Various parameters were analysed including city growth, land use, demographics, social and economic character, water policies and institutional set-up at central, state, and city levels, and water sources and the related infrastructure.

The parameters were essential to find avenues for water sustainability, quantify anthropogenic and natural flows into and out of a town, and develop a metaphorical framework of water metabolism of an area to analyse water flows within it and to select dominant indicators that impact urban hydrology. The study of these parameters led to the identification of potential risks associated with urban hydrology and water management in Gurugram, especially focusing on the aspects related to stakeholder engagement and flood risk.

To overcome these threats, a list of recommendations was prepared. The study also goes a step further to identify the reasons for the weak implementation of the proposed recommendations and suggests measures to strengthen them.

The report highlights the crucial measures that can be adopted by the existing and upcoming residential townships in India to achieve water use optimization and efficiency.

Sustainable water use in habitats is one of the key areas of research of the Mahindra-TERI CoE, which aims to develop science-based solutions for India’s built environment. The guidelines can play a pivotal role in aiding townships to move on the path of becoming net water positive. It recommends measures that are innovative, practical and easy to implement as they have been developed after conducting thorough research and water audits of several townships across India to understand the issues and design solutions accordingly.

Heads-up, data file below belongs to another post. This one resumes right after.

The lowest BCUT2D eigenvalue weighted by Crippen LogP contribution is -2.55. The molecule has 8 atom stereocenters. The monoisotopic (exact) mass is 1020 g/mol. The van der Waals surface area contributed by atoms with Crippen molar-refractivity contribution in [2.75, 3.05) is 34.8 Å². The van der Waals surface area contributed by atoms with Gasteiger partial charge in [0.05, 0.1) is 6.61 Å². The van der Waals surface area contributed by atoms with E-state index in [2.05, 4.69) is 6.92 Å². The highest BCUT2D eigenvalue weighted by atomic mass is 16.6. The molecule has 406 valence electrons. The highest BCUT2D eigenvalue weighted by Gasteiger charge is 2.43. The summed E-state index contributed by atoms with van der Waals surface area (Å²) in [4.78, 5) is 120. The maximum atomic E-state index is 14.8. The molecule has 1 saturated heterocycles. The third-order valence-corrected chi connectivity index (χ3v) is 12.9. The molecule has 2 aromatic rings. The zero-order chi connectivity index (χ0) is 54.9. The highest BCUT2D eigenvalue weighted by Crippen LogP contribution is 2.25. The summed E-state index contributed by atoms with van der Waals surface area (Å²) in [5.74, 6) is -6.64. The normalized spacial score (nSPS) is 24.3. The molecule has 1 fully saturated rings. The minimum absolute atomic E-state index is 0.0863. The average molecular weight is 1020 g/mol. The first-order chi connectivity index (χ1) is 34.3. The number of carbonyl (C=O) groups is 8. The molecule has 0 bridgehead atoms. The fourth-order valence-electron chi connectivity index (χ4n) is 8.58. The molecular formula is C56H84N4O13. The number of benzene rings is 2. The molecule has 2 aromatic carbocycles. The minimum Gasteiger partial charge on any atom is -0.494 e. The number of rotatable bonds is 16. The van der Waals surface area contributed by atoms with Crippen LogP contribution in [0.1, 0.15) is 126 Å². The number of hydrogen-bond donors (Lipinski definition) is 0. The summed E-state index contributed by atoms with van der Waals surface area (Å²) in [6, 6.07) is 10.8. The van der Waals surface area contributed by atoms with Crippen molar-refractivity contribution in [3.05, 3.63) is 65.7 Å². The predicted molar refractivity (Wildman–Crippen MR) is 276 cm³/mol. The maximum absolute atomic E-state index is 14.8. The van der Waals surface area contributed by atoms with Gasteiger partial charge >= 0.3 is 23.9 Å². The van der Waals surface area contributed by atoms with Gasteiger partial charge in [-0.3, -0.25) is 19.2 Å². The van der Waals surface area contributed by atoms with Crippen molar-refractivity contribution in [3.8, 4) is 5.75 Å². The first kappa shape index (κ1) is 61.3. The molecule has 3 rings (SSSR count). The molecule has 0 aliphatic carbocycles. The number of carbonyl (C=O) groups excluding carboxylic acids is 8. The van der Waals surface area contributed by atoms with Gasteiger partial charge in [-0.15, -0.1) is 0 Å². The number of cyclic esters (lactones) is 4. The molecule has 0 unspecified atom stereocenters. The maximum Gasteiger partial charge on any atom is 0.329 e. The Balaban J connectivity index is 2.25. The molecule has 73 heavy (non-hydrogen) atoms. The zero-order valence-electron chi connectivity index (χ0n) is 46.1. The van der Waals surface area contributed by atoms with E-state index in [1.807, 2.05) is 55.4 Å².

The guidelines suggest sustainable design options, technologies, operation and maintenance measures that can be adopted for water-related systems and infrastructure in the township and incorporate best practices by the user for attaining water efficiency.

The report stresses on three-pointers – reducing water usage, harnessing alternative water sources and integrating green infrastructure – to achieve water efficiency in a residential township.

It has been prepared to help building professionals, researchers, real estate developers, policymakers, administrative agencies and end-users to generate awareness of the aspects of water sustainability and provide potential solutions to overcome the challenges.

Suggested interventions

Development of an Integrated Water Resource Management (IWRM) plan using a bottom-up approach

IWRM is a process that promotes the coordinated development and management of water, land, and other related resources to maximize economic and social welfare in an equitable manner without compromising the sustainability of vital ecosystems and the environment. It is a cross-sectoral policy approach, designed to replace the traditional, fragmented sectoral approach toward water resource management.